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Nightmares may just be beginning for Jones

June 03, 2005 11:17 IST
Courteous as always but with her unsmiling face betraying the nightmares threatening to crush her career, Marion Jones completed a fleeting and unsuccessful European visit on Wednesday.

The woman trumpeted as the new face of track and field when she returned to athletics in 1997 after an outstanding basketball career was beaten twice in four days by her former training partner Chandra Sturrup.

Her times of 11.29 seconds in the Dutch town of Hengelo on Sunday followed by 11.67 into a headwind in Milan on Wednesday were pedestrian.

The persistent questions about the ban imposed on Jones and her partner Tim Montgomery by most of Europe's leading promoters because of their association with the infamous BALCO laboratory were not.

Montgomery, who startled the world by breaking the world 100 metres record in September 2002, will have his appeal to the Court of Arbitration for Sport (CAS) against a possible life ban for serious doping offences heard in San Francisco next week. Jones, who like Montgomery was a client of the laboratory, has been investigated by the U.S. Anti-Doping Agency but not charged.

Eight years ago Jones arrived unannounced in Europe as nine-times Olympic champion Carl Lewis savoured a farewell visit to the continent's athletics stadiums.

During the traditional strawberry party held on the eve of Oslo's Bislett Games, the young Californian enchanted guests with her charm and poise. The next evening she gained another set of converts by demonstrating she was also an exceptional athletics talent.


By the kind of coincidence for which promoters pray, Jones, like Lewis, was a sprinter-long jumper and just as ambitious. Within the next couple of years Jones would announce she aimed to go one better than Lewis at the 1984 Los Angeles Olympics or Jesse Owens in 1936 by winning five gold medals.

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Jones won five medals at the 2000
Sydney Olympics, three of them gold. But in a discomfiting footnote it was announced during the Games that her then husband C.J. Hunter had tested positive four times for massive amounts of the steroid nandrolone during the same year.

In Sydney Jones stood by her man at a tense news conference during which the hulking world shot put champion broke down in tears as he protested his innocence. The pair parted and in 2002 Jones was with Montgomery.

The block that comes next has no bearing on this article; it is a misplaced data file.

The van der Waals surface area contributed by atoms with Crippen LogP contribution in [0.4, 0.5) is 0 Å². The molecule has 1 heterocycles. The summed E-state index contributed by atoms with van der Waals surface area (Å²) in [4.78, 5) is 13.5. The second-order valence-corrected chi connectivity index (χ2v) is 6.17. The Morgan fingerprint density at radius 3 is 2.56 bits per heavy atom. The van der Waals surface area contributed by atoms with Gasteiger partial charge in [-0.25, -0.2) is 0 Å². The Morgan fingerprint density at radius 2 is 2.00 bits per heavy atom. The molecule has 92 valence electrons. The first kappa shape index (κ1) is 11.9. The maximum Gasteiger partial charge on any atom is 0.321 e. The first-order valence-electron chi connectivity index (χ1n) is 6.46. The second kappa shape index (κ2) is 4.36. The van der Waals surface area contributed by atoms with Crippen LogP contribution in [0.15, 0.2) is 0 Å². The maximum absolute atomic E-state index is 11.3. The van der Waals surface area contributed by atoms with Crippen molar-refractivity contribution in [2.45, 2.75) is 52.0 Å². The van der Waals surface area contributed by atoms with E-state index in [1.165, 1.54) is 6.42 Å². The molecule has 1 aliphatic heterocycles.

At the grand prix final in Paris Montgomery shot unexpectedly to a world record in the 100 metres, becoming the first man to better the expunged mark of 9.79 seconds set by the drug-fuelled Ben Johnson at the 1988 Seoul Olympics.

After sprinting faster than any man before or since, Montgomery could not even qualify for last year's Athens Olympics as his career went into freefall.

Instead he was questioned behind closed doors about his relationship with BALCO, which was raided by federal investigators after the pair's former coach Trevor Graham turned in a syringe containing a new designer steroid to the U.S. Anti-Doping Agency (USADA).

Montgomery was charged with serious doping offences and last month the group representing Europe's leading promoters said neither athlete was now welcome at their meetings.


Inevitably Jones faced questions about the ban before the Hengelo meeting.

"I'm not charged with anything," she protested. "I should be invited to every meeting."

Although there is widespread sympathy for Jones's resentment at a blanket ban, she unwittingly made herself a hostage to fortune when she added: "If they want to have the best in the world and they don't invite me to their meetings they will be letting themselves down."

After her poor performances in Europe, Jones pulled out of Saturday's Prefontaine Classic, the most prestigious grand prix in the United States.

At the same time, organisers of the July 5 super grand prix meeting in Lausanne announced that they would not invite her to their event because she was not in shape.

On her present form Jones does not deserve a lane at a major international meeting and she will need a marked improvement to qualify for the world championships in Helsinki in August under the first-three-past-the-post system at the U.S. trials.

Unease within the sport has focused on Jones's inability to recapture consistent form since the birth of her son 18 months ago coupled with her growing list of dubious associates.

At the 2000 Sydney news conference the Jones team presented nutritionist Victor Conte, who said he had supplied legal supplements to Hunter.

Fours years later Conte, the head of BALCO who goes on trial this September, said on U.S. television he had watched Jones inject drugs in Sydney. According to the San Francisco Chronicle, Hunter has told investigators he injected Jones with drugs at the Sydney Games.

In 2003 Jones and Montgomery teamed up with Johnson's former mentor Charlie Francis, who is banned for life from coaching in his native Canada after admitting to a federal inquiry he had put Johnson on a drugs programme.

The relationship, a matter of serious concern to the International Association of Athletics Federations (IAAF) and Jones's shoe sponsors NIKE, did not last long but to her increasing band of critics Jones seemed worryingly reluctant to admit there was anything wrong in having any sort of contact with a track and field pariah.

John Mehaffey
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